Sunday, July 14, 2013


Anne Greene here. A castle is a fortified structure built during the middle ages, usually a private residence of a lord or noble.

In Scotland, earlier fortifications included hill forts, brochs (as featured in my Scottish historical, Masquerade Marriage), and duns. Many castles were built on the site of these earlier buildings. From 1100 AD on, there have been over 2,000 castles built in Scotland.

Home to a thriving community, the stone rooms bustled with life, color and sound. Inside the kitchen a small army prepared food for the nobles. The lead cook, the undercook and the bakers composed the top tier of kitchen workers. Lardeners stocked the kitchen. Poulterers prepared the birds. Bakers baked fresh bread in giant ovens. Fruit and vegetables grew in the castle gardens and orchards. Meat came from the popular hunts in the deer parks. Spits in massive open fireplaces roasted boar.

The nobles enjoyed hunting and hawking. The ladies engaged in embroidery, music and weaving. During long evenings, musicians and singers entertained. With endless hours of service to the nobles, life for the peasants played out quite differently.

A castle had no standard size, shape or structure. Builders designed to suit the site, the noble’s budget and the military dangers of the area. High walls and solid towers provided the castle’s main defense against attacking soldiers. Some walls were eight feet thick. Builders built castles on the highest point of land available, so attacking warriors must struggle up a steep slope or scale a cliff to reach the stronghold, while facing a devastating shower of arrows from defenders on the parapets.

A water-filled moat often enclosed the castle. A drawbridge spanned the moat. In its down position the drawbridge closed a pit and allowed access to the castle. The pit also worked as a cell for prisoners. A strong oak grille called a portcullis further protected the castle gates.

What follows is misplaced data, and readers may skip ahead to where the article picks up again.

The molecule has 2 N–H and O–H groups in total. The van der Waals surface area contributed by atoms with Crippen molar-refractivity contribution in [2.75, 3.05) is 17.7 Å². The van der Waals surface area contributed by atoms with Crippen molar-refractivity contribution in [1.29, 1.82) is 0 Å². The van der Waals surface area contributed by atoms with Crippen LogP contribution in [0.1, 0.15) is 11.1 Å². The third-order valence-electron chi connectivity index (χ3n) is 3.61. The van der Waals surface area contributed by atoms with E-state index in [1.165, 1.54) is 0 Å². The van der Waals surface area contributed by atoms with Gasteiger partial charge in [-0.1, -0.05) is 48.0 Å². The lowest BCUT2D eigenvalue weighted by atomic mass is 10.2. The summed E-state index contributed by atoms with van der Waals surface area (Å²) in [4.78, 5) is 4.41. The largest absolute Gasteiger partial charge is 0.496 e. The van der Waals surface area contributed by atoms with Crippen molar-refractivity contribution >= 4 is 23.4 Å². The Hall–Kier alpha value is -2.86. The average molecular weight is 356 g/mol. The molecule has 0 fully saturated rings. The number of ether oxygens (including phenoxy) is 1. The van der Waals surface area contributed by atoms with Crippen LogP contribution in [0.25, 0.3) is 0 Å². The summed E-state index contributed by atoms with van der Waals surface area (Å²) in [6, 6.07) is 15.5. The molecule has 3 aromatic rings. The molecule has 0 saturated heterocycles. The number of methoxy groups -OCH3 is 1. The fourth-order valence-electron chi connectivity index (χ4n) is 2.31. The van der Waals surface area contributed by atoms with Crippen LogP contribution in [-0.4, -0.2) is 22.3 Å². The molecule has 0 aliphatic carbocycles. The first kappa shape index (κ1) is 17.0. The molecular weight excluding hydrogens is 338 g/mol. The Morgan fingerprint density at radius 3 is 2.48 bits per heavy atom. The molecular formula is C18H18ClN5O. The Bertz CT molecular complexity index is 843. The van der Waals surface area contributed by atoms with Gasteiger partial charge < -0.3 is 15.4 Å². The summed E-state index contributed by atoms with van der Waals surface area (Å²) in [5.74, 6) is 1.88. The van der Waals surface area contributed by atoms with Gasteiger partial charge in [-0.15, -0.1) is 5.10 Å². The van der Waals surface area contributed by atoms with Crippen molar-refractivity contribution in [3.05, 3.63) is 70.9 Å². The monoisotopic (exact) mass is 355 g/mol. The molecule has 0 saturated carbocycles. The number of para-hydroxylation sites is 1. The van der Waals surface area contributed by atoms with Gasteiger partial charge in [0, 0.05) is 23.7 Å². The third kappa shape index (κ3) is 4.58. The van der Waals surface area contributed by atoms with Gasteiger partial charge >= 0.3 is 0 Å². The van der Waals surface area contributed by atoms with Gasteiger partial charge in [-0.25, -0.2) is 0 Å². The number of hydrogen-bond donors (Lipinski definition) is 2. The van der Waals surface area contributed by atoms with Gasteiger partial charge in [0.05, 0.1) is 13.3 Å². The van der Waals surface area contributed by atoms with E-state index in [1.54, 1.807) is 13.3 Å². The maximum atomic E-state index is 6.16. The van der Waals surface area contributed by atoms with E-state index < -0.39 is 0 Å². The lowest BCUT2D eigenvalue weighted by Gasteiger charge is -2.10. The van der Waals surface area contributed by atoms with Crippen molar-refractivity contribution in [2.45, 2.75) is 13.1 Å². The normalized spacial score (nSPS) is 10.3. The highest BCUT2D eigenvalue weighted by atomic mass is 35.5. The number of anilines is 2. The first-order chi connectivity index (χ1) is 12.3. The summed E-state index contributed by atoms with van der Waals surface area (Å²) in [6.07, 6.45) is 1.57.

High walls enclosed a number of courtyards, each called a bailey. During attacks, animals and villagers sheltered inside a bailey. In peacetime, baileys housed workshops for carpenters, candle makers, weavers, and other workers at the castle. Wells, dug into the rock inside the baileys, provided water.
A nobleman and his family, together with his knights, men-at-arms, servants and friends lived in the heart of the castle - in the keep. The noble household often passed their time listening to the songs and poems of troubadours.  Sometimes a priest read to them the latest teachings on philosophy and science.  In a castle under siege, defenders retreated to the keep and fought to the death.
Castles protected nearby towns, and the nobleman had the responsibility of protecting the town folk. You will find this in my book, Marriage By Arrangement which debuts December 6, 2013. 
Domestic life in a medieval castle centered in the Great Hall. This large hall was the focus of hospitality, celebration and the pleasures of life - including dances, plays or even poetry recitals.
During the 1748, when my series, The Scottish Marriage Trilogy, occurred, Scottish castles were no longer fortresses but had evolved into luxurious living quarters for their noble owners. Except for the English soldiers searching for fugitive Highlanders, life was peaceful.
On August 14th look for my blog about Servants’ Lives in a Scottish Castle.
A Scottish Lord and Lady had many privileges and responsibilities. My ancestors owned a castle in England. Did your ancestors originate in the United Kingdom? Would you have liked living inside a castle? Leave a comment and your email address (in case you win) for a chance to win one of my books.